022-0222148-2146 Mammalian Renal Transporters; Gender Differences and Effects of Toxic Metals


Principal Investigator: Ivan Sabolić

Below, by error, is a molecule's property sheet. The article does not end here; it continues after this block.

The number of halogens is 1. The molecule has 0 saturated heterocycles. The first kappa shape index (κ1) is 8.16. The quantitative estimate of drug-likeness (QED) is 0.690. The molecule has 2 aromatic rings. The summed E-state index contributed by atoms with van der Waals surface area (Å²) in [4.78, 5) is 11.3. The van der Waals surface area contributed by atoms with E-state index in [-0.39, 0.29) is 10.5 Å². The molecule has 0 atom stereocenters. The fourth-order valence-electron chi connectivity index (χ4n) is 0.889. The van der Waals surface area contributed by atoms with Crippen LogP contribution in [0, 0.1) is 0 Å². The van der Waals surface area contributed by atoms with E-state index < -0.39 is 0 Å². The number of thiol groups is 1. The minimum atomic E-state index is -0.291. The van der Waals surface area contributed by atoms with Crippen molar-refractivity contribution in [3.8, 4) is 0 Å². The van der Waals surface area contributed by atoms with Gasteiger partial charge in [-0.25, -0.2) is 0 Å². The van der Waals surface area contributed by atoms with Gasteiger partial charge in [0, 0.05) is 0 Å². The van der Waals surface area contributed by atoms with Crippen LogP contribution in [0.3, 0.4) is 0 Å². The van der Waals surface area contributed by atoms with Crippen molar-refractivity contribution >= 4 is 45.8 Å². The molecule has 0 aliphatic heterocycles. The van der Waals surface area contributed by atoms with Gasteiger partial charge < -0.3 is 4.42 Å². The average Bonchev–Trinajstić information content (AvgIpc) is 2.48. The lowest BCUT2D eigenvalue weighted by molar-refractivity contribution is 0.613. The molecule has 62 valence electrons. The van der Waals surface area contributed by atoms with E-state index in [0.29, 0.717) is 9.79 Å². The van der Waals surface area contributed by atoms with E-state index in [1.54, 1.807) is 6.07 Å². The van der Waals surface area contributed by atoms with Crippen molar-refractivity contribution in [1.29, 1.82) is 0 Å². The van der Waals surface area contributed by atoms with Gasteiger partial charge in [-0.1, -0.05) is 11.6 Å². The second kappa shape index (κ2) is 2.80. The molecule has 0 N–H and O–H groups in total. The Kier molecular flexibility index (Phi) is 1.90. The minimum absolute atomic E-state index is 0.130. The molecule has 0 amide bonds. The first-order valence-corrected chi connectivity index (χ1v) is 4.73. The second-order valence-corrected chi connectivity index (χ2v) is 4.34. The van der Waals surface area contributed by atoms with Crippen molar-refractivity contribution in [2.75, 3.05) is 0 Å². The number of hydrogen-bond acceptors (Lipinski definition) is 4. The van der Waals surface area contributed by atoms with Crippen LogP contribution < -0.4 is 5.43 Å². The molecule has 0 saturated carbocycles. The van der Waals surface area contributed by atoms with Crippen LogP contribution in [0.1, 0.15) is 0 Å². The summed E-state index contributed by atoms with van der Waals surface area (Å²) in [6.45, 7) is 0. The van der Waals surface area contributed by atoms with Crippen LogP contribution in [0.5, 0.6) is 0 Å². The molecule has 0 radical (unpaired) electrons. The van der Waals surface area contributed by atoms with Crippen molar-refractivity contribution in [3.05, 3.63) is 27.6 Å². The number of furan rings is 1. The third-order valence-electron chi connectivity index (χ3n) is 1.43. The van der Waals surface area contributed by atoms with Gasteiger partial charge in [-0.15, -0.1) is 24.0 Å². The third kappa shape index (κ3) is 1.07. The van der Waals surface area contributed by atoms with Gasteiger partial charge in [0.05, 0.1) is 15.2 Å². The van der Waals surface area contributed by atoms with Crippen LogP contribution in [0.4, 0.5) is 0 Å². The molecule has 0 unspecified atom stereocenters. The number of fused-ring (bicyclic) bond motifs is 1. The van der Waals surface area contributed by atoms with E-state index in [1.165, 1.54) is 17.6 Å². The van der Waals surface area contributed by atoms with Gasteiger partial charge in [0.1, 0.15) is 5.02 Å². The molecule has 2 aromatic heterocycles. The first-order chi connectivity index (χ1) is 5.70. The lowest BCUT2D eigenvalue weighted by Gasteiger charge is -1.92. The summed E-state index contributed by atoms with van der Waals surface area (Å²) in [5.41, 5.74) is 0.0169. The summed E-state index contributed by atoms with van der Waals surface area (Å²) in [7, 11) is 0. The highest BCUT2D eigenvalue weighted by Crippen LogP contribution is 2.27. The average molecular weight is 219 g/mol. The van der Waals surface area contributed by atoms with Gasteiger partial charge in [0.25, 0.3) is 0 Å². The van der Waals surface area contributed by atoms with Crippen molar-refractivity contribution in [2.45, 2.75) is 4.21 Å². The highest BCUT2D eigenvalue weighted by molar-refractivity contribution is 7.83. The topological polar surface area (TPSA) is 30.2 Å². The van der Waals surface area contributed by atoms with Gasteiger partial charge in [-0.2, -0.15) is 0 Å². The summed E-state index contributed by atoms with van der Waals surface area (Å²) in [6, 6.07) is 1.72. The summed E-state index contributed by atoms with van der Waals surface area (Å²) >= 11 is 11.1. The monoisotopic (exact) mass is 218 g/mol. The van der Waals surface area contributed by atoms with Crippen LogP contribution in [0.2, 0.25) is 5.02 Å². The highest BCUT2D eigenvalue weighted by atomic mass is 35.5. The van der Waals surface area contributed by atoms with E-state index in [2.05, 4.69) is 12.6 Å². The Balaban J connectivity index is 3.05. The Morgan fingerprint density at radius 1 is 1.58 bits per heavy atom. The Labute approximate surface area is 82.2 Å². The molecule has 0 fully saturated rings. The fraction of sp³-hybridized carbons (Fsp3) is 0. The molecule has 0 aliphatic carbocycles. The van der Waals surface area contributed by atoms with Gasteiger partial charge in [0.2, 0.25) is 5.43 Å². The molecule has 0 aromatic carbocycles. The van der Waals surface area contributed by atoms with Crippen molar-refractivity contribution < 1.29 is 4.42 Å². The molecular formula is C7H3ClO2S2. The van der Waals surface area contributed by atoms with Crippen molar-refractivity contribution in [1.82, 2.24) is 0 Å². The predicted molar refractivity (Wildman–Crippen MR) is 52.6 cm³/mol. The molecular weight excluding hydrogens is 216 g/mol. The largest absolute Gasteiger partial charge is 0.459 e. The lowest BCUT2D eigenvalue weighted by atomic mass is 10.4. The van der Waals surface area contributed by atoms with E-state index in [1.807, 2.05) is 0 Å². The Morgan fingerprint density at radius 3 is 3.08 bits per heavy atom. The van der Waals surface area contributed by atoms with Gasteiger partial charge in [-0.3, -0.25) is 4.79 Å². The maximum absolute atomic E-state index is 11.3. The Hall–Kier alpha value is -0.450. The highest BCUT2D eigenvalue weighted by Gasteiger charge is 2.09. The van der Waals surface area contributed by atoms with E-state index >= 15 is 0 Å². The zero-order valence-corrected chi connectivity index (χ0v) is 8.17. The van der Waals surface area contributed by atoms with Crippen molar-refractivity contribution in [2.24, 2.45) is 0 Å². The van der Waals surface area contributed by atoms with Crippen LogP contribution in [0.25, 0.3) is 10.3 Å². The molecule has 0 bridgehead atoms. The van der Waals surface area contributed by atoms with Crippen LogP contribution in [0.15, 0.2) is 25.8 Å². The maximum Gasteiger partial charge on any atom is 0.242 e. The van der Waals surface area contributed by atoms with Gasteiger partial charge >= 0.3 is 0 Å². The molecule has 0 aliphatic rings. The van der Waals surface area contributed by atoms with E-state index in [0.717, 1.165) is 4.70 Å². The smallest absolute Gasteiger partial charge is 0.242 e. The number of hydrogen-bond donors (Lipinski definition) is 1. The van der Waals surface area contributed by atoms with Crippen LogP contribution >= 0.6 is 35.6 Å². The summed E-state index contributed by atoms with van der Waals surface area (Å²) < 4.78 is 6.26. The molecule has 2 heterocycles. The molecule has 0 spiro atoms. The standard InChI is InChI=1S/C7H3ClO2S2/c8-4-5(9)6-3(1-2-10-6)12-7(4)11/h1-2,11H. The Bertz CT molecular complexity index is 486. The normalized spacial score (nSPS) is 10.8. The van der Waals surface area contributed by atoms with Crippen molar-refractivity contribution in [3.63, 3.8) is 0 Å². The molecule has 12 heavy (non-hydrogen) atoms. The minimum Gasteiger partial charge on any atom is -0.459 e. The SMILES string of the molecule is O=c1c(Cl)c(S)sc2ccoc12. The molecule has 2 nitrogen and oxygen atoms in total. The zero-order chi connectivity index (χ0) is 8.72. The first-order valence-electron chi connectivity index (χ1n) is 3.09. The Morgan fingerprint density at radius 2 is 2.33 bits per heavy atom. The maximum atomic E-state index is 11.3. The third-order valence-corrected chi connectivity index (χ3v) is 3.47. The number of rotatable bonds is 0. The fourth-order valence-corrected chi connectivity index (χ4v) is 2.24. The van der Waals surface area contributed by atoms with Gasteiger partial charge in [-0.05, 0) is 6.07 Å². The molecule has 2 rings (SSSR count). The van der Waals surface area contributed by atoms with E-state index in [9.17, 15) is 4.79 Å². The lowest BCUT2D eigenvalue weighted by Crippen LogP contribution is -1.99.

The kidney secretes various organic anions (OA) and cations (OC), including most of drugs. This secretion takes place predominantly in the proximal tubules, and is mediated by specific transporters (OAT, OCT), localized in the cell membrane. Recent studies have shown that these transporters also mediate the cellular uptake of nephrotoxic metals (Cd, Hg, cis-Pt) by molecular mimicry; the metal binds to OA or OC, and the complex is then transferred into the cell by OAT or OCT. So far several isoforms of OAT and OCT have been described in the mammalian nephron, but their detailed distribution in the cells, and their relative abundance among species are poorly known. Adult rodents (rat, mouse) express gender (sex) differences in the renal excretion of some organic substances due to different expressions of OAT and OCT. Examples of the sex-related excretion of organic ions exist also in pigs and humans, but the expression of their transporters along the nephron in these species has not been examined in detail. Since the levels of sex hormones depend on sex, age, and hormonal cycle (women), the expression of the transporters may affect the reabsorption, secretion and toxicity of drugs, metals, or other substances in the tubules. Furthermore, it is well known that the nephrotoxic metals cause damage to the renal tubules, resulting in the loss of organic and inorganic substances in urine, and that metal toxicity in female rodents is weaker than in males, but possible mechanisms of these effects via expression of OAT, OCT, and other transporters along the nephron are not known. Here we propose biochemical, immunochemical, and molecular biology studies in order to compare the presence and distribution of OAT, OCT, and other transporters of organic substances in the rat, mouse, pig, and human kidneys. Using experimental animals of different sex, age, and hormonal cycle, we will study the effects of sex hormones and nephrotoxic metals on the expression of these transporters along the nephron. We expect that the final data will: a) show the presence of gender and species differences in the expression of various transporters in the cells along the nephron, b) identify an optimal animal model for the studies relevant to humans, and c) contribute to a better understanding of sex-dependent problems in therapy, (re)absorption and secretion of various drugs, and nephrotoxicity of some drugs, metals and other substances in mammals.